Dharmapala Thangka CentreTibetan Antiques

Development of the Tibetan antiques market

Art and antiquities collectors became aware of Tibetan antiquities only in the second half of the last century. Until then, the centuries-long isolation of Tibet had also ensured that these objects were known only to a few experts from the West, such as the Austrian Heinrich Harrer and the Italian Tibetologist Guiseppe Tucci.

The Chinese occupation of the snow country in the 1950s and the escape of the Dalai Lama to India in 1959 led to a flow of hundreds of thousands of Tibetans primarily to India and Nepal in the years that followed.

As far as possible, the refugees often took religious objects from their household or monastery with them into their exile. None of them thought of selling these artifacts, nor had they ever considered these sacred objects to be of material value at that time. For them, they were simply an integral part of their Buddhist culture. Their primary concern was not to give up these possessions as a sign of their former personal Buddhist life.

Probably the Chinese invaders realized that there were precious treasures in their occupied territories. It is not for nothing that the Chinese word for central Tibet »Xizang« translated meant »Western Treasure House«.

Chinese looting of monasteries and private homes resulted in a rich booty. The Chinese invasion in the monasteries and private homes resulted in stealing of properties. The precious sacred art objects - the cultural wealth of Tibet - were burned, melted down, smashed and the valuable objects was later taken to China. There they either ended up in state art collections or were smuggled out of the country on the international art market.

Thangkas were hardly regarded as objects of value by the Chinese and were destroyed as symbols of »Old Tibet», or at best paid less attention to. The same was true for objects of daily use.

The US American art collector John Ford was one of the first to study Tibetan sacred art. In 1963, Ford made his first visit to India. He recalled going to a gallery of Indian antiques in New Delhi, full of Hindu and Mughal miniatures and decorative arts. He asked the antique dealer if he also had any old Tibetan objects in his inventory and he directed him to an upstairs storeroom where there were more than a hundred antique thangkas laid out in piles on the floor.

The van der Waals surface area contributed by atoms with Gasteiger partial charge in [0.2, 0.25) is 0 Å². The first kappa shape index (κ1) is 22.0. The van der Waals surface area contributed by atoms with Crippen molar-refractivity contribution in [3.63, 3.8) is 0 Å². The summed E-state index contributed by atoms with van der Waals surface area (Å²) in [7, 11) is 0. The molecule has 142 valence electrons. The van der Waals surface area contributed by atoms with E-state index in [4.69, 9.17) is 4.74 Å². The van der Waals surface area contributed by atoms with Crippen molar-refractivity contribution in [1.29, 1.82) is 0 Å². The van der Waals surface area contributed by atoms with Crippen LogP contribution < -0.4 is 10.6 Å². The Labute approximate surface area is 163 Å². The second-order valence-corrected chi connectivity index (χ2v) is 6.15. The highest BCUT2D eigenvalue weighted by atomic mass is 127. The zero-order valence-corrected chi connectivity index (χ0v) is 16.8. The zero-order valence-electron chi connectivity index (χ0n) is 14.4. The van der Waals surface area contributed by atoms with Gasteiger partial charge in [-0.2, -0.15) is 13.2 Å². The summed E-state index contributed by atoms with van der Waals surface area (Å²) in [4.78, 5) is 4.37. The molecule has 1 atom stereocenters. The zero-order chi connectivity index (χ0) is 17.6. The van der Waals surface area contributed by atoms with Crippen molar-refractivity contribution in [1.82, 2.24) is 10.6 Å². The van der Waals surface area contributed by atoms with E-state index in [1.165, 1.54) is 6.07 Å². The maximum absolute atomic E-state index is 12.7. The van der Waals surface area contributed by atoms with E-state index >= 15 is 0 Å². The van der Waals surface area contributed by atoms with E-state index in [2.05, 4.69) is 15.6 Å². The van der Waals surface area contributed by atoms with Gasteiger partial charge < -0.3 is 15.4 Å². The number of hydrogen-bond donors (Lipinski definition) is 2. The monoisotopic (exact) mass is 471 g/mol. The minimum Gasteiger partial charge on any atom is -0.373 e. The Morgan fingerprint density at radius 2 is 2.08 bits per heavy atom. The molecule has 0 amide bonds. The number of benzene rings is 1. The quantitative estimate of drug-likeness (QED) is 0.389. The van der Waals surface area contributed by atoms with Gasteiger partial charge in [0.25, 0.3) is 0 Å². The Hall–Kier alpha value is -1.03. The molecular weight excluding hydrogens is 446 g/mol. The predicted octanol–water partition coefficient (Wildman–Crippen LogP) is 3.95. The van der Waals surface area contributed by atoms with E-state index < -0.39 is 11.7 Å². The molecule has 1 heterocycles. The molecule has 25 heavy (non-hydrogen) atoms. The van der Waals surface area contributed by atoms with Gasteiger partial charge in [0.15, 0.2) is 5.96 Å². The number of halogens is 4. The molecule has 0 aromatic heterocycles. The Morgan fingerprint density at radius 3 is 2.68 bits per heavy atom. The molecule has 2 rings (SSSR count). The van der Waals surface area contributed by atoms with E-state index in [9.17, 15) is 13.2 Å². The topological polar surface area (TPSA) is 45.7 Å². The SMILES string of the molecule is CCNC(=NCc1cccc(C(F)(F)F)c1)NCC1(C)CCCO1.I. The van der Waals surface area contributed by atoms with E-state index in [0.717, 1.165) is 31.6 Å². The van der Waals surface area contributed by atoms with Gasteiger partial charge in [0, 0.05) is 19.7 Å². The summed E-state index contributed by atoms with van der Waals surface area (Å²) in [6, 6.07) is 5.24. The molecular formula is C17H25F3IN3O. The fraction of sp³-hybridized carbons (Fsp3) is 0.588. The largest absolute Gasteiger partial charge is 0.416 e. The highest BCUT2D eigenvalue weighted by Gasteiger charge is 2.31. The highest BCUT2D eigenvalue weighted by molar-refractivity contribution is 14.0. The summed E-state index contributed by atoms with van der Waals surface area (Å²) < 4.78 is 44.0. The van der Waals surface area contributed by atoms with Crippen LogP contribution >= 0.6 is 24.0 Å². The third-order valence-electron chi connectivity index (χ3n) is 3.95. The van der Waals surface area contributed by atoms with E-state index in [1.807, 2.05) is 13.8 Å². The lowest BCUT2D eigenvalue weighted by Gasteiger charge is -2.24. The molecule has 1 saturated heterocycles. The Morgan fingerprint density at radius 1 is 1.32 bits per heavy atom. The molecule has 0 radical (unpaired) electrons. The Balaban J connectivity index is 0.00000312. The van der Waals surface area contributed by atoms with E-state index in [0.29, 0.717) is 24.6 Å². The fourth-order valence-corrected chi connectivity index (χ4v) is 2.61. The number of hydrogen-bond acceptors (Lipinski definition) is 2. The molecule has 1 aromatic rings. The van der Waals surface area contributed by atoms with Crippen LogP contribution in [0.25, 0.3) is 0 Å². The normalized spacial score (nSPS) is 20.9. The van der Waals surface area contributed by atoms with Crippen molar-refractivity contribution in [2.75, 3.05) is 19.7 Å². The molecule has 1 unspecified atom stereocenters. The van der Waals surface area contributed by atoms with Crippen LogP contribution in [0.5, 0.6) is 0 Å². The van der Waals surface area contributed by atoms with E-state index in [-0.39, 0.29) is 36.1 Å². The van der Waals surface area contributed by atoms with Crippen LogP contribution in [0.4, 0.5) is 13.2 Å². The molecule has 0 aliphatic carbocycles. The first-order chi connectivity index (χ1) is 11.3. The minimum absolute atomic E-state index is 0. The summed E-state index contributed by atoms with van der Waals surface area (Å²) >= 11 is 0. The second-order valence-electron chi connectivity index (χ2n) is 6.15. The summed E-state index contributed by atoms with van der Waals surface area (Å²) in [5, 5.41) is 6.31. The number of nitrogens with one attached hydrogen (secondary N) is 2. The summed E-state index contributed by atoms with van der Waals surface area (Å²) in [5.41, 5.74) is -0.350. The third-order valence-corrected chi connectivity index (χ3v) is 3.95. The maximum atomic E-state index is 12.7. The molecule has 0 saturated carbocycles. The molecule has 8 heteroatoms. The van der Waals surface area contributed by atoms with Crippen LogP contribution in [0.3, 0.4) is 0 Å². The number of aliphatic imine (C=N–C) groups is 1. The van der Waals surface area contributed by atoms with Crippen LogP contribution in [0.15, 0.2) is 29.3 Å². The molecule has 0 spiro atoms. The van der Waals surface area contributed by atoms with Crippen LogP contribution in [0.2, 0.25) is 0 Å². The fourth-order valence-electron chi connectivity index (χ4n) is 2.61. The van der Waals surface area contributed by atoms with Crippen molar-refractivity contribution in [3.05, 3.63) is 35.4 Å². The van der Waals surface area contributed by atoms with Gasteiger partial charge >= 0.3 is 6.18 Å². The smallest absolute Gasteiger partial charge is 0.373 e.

Ford says, »I chose the ten most beautiful to my eyes, brought them down to the owner, and paid about $1200 for the group.« As he would later realize, these extraordinary examples of Tibetan thangkas ranged from the 12th to the 17th century and formed the foundation of his Tibetan collection of hundreds of paintings, book covers, and sculptures.

Growth continued to increase, leading to an unprecedented top price of nearly US$ 50 million [including auction house premium] in Hong Kong on Oct. 26, 2014, for a 14th century embroidered thangka measuring 132 x 84 in. | 335 x 213 cm.

It is a double-edged issue with this commercialization. Many Tibet friends criticize that this is a development that cannot be reconciled with the basic tenets of Tibetan Buddhism. Sacred objects may not be traded. On the other hand, the Western interest in these artifacts also leads to a preservation of Tibetan culture.

Numerous museums around the world now have major collections of Tibetan sacred art in their holdings. This would not have been possible without generous donations, loans and bequests from wealthy collectors.

Antiques can never be increased. However, interest in these objects continues unabated. Museums sell their holdings only in rare exceptional cases, and collectors part with their treasures, which they have collected for years, just as rarely.

This situation almost inevitably leads to two extremely deplorable developments: Forgeries and thefts. Especially in China, workshops are working on the production of antiquities of all specialties, sometimes in a quality that is difficult or impossible to detect even by experts.

As far as Tibet is concerned, the focus of the counterfeiters is on bronze statues produced with a manufacturing technique that causes artificial aging.. These statues are difficult to recognize as »new«. If style, colors and iconography are correct only an elaborate metal analysis can give security.

Thangkas, on the other hand, are more difficult to fake because old canvases, aged colors, breaks, and other features of old scroll paintings are much more difficult to produce. More about Thangka Fakes ...

Thefts from monasteries are unfortunately still common. Thisa applies especially to little secured monasteries in remote regions of Nepal and India. A very interesting documentary was produced on this subject by the Arabic broadcaster Al Jazeera [The Great Plunder]

Unfortunately, it also happens again and again that even residents of the monasteries steal and sell the treasures of their own monastery.